Saturday, June 4, 2016

10 Reasons Why President Buhari’s No-Show In Ogoniland Is Bad, Bad PR

By Kennedy Emetulu
It seems true that President Muhammadu Buhari is not visiting Ogoniland for that much-publicised flag-off of the implementation of the UNEP Report on the cleaning up of Ogoniland and the Niger Delta. Honestly, this is a shocking and depressing development and it calls to question again the kind of advice President Buhari is receiving in Aso Rock. He may have the best of reasons or excuses for not going, but perception is reality in politics! Cancelling that visit is the last thing he should have contemplated today. Here are 10 reasons why it’s bad:
*Buhari 
(1) The Niger Delta Avengers have threatened that he shouldn’t come; not going there, despite the whole show of military force by the Nigerian Armed Forces for the visit of the Commander-in-Chief, hands the initiative to the Niger Delta Avengers. They have showed they control the agenda of his government and his own movement within the nation. Of course, the truth is nothing would have happened to the President of the Federal Republic of Nigeria in Ogoniland; but, again, perception is reality.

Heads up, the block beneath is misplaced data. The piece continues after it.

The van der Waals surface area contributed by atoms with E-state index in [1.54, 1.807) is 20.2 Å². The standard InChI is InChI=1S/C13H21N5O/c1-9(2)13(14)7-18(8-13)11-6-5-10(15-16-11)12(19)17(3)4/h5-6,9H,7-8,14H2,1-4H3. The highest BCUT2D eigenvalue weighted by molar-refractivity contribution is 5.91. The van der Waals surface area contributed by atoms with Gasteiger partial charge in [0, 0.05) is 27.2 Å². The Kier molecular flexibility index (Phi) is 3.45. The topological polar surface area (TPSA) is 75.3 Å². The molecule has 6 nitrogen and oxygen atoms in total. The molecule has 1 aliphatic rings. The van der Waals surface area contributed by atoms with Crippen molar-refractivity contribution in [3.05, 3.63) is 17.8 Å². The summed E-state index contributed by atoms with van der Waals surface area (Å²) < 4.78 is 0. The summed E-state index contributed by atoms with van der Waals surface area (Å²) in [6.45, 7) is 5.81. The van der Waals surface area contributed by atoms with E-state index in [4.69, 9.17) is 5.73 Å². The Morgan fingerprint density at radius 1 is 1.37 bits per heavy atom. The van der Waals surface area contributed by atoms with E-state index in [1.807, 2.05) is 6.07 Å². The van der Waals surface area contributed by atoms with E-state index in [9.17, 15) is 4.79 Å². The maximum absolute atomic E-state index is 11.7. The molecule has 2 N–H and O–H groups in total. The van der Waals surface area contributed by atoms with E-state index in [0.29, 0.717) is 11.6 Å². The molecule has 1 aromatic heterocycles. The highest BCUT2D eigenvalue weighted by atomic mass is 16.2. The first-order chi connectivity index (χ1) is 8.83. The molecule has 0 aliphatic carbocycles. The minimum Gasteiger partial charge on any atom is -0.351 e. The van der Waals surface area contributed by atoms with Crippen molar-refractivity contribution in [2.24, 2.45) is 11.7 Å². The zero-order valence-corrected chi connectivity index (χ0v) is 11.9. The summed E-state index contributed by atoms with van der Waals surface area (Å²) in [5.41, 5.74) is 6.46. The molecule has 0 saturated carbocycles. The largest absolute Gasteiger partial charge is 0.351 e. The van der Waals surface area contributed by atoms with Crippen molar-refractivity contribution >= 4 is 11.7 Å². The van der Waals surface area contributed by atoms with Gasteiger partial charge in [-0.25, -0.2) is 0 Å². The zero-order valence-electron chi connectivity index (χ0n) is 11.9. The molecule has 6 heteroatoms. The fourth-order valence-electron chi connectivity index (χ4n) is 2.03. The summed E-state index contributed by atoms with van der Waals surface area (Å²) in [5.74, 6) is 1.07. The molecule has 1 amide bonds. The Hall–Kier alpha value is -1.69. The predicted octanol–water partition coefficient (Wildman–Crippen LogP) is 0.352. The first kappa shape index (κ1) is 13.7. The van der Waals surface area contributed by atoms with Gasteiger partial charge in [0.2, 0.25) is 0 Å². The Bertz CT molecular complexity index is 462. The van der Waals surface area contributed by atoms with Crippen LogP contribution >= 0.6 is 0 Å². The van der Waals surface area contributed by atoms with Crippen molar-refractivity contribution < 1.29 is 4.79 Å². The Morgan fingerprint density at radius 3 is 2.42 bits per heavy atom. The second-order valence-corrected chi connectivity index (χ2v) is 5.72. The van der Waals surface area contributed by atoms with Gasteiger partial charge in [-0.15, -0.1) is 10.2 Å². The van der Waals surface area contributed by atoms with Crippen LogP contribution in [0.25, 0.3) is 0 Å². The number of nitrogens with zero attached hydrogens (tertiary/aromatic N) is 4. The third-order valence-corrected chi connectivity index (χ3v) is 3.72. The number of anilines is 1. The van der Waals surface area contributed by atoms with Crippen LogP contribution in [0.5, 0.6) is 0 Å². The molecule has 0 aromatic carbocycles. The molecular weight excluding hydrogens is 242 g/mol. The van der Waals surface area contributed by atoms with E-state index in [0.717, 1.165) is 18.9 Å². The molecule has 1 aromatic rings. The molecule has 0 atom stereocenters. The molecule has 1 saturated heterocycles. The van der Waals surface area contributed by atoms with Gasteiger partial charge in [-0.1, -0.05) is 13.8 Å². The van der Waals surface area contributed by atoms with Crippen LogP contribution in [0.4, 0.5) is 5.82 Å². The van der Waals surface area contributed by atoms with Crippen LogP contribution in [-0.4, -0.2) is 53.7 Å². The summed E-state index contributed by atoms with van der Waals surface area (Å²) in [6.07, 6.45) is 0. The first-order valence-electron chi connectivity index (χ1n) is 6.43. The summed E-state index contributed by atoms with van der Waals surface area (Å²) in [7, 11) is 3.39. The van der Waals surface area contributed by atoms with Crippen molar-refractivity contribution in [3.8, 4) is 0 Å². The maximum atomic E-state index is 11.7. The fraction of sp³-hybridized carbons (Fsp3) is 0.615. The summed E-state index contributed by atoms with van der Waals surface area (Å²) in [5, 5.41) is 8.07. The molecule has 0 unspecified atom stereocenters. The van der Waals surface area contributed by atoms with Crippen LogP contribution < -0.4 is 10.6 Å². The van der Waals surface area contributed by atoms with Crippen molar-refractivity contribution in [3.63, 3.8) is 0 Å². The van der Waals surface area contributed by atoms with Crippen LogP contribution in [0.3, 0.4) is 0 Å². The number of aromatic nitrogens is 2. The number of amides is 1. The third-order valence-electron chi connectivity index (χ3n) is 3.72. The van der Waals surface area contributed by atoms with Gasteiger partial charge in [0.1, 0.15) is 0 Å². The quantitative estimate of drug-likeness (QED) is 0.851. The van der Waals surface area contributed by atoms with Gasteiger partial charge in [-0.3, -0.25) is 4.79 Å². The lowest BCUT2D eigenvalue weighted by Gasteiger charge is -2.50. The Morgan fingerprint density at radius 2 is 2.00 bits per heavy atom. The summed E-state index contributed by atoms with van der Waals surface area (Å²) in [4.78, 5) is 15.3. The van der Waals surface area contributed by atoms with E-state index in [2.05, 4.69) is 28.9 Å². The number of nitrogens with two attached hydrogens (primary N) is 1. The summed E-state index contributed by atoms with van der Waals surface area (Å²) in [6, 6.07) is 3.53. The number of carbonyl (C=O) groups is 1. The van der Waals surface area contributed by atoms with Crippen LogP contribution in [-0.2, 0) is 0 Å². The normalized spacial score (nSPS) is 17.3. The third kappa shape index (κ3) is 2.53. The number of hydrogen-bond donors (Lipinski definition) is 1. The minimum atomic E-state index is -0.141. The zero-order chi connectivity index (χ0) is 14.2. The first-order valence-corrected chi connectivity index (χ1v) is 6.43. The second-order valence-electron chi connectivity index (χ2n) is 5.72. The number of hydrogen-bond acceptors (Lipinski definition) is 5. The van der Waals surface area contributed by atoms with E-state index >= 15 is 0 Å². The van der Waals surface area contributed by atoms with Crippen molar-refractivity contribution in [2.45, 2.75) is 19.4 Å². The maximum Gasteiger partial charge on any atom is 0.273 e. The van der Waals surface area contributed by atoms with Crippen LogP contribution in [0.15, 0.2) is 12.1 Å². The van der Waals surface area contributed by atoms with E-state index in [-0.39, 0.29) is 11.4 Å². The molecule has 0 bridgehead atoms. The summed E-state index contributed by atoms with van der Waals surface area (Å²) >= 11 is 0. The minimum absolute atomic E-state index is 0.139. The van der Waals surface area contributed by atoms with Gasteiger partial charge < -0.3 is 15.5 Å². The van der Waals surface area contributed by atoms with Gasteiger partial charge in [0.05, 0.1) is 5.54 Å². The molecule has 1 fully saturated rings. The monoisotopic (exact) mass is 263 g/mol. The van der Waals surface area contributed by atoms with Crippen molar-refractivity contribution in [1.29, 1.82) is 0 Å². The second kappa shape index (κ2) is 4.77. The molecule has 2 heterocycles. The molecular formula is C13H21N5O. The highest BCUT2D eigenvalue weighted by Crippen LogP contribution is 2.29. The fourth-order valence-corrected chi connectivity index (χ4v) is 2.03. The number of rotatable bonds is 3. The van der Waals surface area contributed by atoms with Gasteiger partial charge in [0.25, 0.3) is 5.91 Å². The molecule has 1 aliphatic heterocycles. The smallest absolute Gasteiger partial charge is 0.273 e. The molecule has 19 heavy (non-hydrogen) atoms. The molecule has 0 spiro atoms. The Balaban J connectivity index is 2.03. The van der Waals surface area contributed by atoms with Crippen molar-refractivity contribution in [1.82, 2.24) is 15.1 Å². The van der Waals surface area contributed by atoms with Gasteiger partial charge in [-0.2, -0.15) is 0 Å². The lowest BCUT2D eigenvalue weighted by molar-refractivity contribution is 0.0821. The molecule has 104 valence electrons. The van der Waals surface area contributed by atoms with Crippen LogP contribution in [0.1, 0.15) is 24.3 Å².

(2) The Minister of Environment, Amina Mohammed talked up Buhari’s impending visit thus: “Buhari would return to Ogoniland where he inaugurated a fish pond in 1984 where the once flourishing pond regrettably had been destroyed by oil pollution. The Federal Government is coming back to restore the ecosystem to what it used to be and as such restore the peoples’ source of livelihood”. Obviously, mentioning that the president was going to Ogoniland again after his 1984 visit as a military Head of State in the circumstances of both visits was a way of making the case that between then and now life has been snuffed out of the environment there and Buhari is now returning life to the people and that environment with his visit. The symbolism would have been nice. But what have we now? The president is after all not coming!
(3) Buhari’s visit would have been the most significant thing in Ogoniland since the judicial murder of Ken Saro-Wiwa and for Buhari, it would have been a personal victory and a personal exorcism of some sort as well. Remember that Buhari was General Sani Abacha’s head of the PTF that was spending the oil money at the time Saro-Wiwa was killed. Buhari supported that killing as part of that government and Nigerians and the world condemned it strongly. As the world knows, Saro-Wiwa’s main message was not the political aspect of the Ogoni case, but the environmental aspect. Saro-Wiwa was essentially killed because he drew attention to the environmental destruction oil exploration brought to the Niger Delta. As president, Buhari would have used this opportunity to show with his presence his genuine commitment to cleaning up Ogoniland particularly and the Niger Delta generally. With that he would have come a full circle from his Abacha days. He would have used his presence to call for the unity of the Ogoni and the Niger-Delta with the rest of Nigeria, so we all find solutions to the problems of lack of development and environmental degradation ravaging the area.